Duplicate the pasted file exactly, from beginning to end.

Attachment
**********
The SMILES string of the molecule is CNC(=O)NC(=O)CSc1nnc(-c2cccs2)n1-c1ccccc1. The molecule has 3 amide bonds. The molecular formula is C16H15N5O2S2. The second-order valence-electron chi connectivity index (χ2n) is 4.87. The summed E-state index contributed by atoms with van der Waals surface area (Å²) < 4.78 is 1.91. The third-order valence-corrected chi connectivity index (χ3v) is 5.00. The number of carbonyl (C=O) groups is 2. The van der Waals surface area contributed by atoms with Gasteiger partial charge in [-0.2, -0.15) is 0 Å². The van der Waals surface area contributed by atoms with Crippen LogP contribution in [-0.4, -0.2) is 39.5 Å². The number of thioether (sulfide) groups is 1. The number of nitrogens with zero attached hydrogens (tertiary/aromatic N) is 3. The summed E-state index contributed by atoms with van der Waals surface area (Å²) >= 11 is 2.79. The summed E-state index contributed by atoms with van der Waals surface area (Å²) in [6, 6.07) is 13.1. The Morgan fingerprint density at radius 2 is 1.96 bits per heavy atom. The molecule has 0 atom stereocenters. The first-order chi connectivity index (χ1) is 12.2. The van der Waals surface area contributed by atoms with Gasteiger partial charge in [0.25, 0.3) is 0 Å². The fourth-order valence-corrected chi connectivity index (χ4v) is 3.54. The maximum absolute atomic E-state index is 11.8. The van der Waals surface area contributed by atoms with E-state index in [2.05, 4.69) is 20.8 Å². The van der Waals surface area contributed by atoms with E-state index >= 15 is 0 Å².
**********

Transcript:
The SMILES string of the molecule is CNC(=O)NC(=O)CSc1nnc(-c2cccs2)n1-c1ccccc1. The molecule has 3 amide bonds. The molecular formula is C16H15N5O2S2. The second-order valence-electron chi connectivity index (χ2n) is 4.87. The summed E-state index contributed by atoms with van der Waals surface area (Å²) < 4.78 is 1.91. The third-order valence-corrected chi connectivity index (χ3v) is 5.00. The number of carbonyl (C=O) groups is 2. The van der Waals surface area contributed by atoms with Gasteiger partial charge in [-0.2, -0.15) is 0 Å². The van der Waals surface area contributed by atoms with Crippen LogP contribution in [-0.4, -0.2) is 39.5 Å². The number of thioether (sulfide) groups is 1. The number of nitrogens with zero attached hydrogens (tertiary/aromatic N) is 3. The summed E-state index contributed by atoms with van der Waals surface area (Å²) >= 11 is 2.79. The summed E-state index contributed by atoms with van der Waals surface area (Å²) in [6, 6.07) is 13.1. The Morgan fingerprint density at radius 2 is 1.96 bits per heavy atom. The molecule has 0 atom stereocenters. The first-order chi connectivity index (χ1) is 12.2. The van der Waals surface area contributed by atoms with Gasteiger partial charge in [0.25, 0.3) is 0 Å². The fourth-order valence-corrected chi connectivity index (χ4v) is 3.54. The maximum absolute atomic E-state index is 11.8. The van der Waals surface area contributed by atoms with E-state index in [2.05, 4.69) is 20.8 Å². The van der Waals surface area contributed by atoms with E-state index >= 15 is 0 Å².